"It was his third pitch. He would throw it early in the count, throw it for a first-pitch strike, getting ahead in the count. It's not his out pitch. That would be the fastball and the splitter. He used the curveball to get hitters off his fastball."
Moving on: The Sox made five roster moves Monday, reducing the Major League Spring Training roster to 47 players.
Right-hander Nick Debarr, a Rule 5 Draft pick in December, was returned to the Devil Rays, right-hander Kyle Jackson was optioned to Double-A Portland and three non-roster invitees, left-hander Abe Alvarez, catcher Dusty Brown and outfielder Kerry Robinson, were assigned to Minor League camp.
"There wasn't room," Francona said of Debarr, whom the Sox would have been required to keep on the 25-man roster for a full season. "I understand why he was a Rule 5 guy. He's a guy with a pretty good arm. And for the money you're paying pitchers, it's well worth look. But, it was going to be virtually impossible for him to make the team. Rather than string him along, we offered him back."
Debarr was 4-3 with a 2.74 ERA in 40 games with Class A Visalia in 2006 after missing all of 2005 rehabbing from ligament reconstruction surgery on his right elbow. He had made just one appearance, for an inning of work, in a Major League game this spring.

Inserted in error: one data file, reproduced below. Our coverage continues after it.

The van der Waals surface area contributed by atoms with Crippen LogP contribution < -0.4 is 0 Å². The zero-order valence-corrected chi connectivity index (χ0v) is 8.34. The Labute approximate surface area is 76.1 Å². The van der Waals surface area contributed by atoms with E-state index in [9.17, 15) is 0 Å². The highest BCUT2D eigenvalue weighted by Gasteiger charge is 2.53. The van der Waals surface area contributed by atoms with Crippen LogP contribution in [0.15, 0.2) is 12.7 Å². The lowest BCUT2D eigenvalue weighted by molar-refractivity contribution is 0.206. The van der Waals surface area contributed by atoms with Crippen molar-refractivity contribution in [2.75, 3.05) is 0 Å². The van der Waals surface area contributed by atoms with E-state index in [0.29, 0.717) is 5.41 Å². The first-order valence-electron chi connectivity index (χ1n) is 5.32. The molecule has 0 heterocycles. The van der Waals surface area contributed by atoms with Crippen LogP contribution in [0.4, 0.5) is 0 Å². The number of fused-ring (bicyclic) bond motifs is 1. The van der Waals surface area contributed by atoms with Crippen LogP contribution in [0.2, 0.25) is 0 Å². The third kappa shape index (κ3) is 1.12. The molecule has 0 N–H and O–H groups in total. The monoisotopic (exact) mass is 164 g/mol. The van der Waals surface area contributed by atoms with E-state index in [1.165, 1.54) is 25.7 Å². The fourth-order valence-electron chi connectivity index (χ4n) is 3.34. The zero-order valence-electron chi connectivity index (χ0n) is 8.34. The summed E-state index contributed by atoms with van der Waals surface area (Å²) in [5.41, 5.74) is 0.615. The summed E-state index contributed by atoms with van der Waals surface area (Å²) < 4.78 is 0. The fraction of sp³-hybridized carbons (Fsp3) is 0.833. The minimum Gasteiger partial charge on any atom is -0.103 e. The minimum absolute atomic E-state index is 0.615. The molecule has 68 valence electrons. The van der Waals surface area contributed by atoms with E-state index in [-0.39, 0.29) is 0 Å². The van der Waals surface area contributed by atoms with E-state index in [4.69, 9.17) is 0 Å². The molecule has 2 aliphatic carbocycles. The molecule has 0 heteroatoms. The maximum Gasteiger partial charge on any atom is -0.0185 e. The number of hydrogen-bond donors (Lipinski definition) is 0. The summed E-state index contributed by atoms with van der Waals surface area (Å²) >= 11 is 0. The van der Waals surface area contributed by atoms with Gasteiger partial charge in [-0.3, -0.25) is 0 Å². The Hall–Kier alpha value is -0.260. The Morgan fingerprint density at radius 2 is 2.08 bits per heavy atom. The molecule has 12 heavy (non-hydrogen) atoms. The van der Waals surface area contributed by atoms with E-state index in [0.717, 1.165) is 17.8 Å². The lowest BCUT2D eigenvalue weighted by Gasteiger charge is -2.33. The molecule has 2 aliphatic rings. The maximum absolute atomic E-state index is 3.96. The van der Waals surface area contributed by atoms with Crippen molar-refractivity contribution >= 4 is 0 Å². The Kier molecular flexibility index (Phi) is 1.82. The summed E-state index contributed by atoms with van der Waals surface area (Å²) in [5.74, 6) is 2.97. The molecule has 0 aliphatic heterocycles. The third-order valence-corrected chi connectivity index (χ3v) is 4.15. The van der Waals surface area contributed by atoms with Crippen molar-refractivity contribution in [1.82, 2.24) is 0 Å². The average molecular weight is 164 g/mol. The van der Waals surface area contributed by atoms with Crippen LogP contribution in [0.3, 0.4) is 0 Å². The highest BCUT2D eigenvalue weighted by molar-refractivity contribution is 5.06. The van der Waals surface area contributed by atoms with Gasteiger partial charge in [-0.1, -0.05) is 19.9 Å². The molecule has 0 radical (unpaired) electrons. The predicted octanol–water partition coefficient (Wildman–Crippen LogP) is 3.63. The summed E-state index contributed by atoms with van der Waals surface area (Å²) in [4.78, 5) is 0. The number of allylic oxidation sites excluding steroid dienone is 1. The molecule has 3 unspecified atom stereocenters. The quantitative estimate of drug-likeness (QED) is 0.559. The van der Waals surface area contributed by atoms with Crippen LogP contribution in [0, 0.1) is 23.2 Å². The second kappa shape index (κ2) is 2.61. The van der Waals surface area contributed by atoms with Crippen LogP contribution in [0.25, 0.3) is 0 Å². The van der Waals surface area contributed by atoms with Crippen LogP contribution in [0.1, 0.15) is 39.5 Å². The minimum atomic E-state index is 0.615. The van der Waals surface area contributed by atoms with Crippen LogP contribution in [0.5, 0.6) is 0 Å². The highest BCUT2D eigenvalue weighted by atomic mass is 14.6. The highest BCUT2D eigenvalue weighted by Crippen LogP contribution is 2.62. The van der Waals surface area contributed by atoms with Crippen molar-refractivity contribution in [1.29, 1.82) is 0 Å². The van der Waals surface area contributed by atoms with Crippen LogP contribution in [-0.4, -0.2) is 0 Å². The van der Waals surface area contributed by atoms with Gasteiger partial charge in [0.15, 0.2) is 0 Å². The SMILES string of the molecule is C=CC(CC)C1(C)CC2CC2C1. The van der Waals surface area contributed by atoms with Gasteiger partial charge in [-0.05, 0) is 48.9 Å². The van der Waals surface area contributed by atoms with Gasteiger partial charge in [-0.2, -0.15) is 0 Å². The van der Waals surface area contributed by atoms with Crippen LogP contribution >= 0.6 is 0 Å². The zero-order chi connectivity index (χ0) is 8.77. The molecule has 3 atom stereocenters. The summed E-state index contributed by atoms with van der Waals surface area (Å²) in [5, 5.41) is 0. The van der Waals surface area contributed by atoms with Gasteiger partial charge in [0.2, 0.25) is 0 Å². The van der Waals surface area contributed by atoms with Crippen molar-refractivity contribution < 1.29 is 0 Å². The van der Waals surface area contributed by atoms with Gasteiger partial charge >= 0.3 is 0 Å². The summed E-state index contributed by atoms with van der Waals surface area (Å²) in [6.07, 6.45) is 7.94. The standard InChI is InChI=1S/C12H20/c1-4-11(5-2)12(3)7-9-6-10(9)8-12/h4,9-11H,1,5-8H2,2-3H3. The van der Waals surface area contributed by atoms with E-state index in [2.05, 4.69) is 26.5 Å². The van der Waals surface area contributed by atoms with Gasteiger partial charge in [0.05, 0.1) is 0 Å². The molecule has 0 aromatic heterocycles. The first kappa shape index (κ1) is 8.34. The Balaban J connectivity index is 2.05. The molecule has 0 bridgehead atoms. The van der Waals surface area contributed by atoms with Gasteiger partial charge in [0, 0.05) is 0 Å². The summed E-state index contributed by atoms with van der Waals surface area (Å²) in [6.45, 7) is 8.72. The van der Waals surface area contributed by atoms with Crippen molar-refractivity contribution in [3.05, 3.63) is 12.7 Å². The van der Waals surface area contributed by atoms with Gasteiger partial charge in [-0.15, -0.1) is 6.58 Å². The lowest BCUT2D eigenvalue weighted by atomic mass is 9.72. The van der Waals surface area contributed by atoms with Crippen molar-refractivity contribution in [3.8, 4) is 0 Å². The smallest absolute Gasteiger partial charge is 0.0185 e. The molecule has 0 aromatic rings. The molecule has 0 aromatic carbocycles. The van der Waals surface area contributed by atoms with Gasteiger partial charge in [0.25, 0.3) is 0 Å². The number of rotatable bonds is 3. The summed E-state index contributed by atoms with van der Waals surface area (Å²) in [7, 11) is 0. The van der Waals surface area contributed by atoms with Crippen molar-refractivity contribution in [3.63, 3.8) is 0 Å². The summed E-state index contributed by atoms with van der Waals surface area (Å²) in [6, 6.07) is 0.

"It was just a great opportunity," Debarr said of his time in Sox camp. "I just have good things to say about what happened. It would have been nice to have a little bit more of a chance to show them what I can do. My appearances and innings were kind of limited. ... For them to even think of me maybe helping their team has been great."
Running on: Francona said while he would like to see Coco Crisp and possibly Julio Lugo stealing bases this season, he wants to be sure it is in the right situations.
"As much as [Crisp] can be safe, he can run all he wants," Francona said. "But we need him to be safe. That's what we tell all our guys. Even with Lugo running, great. We just don't want to make outs. If guys are good enough base stealers and they're smart enough to run at times, that's a wonderful aspect of the game. We just don't want to leave our good hitters standing in the batters' box.
"I'd say 80 percent [success rate] is good. There are times when maybe get to the bottom of the order, maybe you want to take a shot with two outs. It may be different, but we really value our outs. That's probably the best way to put it."
With a career-high 22 stolen bases in 26 attempts in 2006, Crisp had and 85 percent success rate. Lugo combined for 24 swipes last season between the Devil Rays and Dodgers, a 73 percent success rate.
Honoring Vuk: Francona, bench coach Brad Mills and pitcher Curt Schilling will fly to New Jersey on Tuesday morning in team owner John Henry's private jet for the funeral of John Vukovich. The former Phillies player and coach died Thursday at the age of 59 from complications related to a brain tumor.
Schilling is expected to pitch in a simulated game Tuesday night at City of Palms Park. The game will be the equivalent of five innings pitched and will not be open to the public.
Up next: The Red Sox head to Dunedin, Fla., on Tuesday to face the Blue Jays at 1:05 p.m. ET. Kyle Snyder is scheduled to start, followed by Bryan Corey.
Maureen Mullen is a contributor to MLB.com. This story was not subject to the approval of Major League Baseball or its clubs.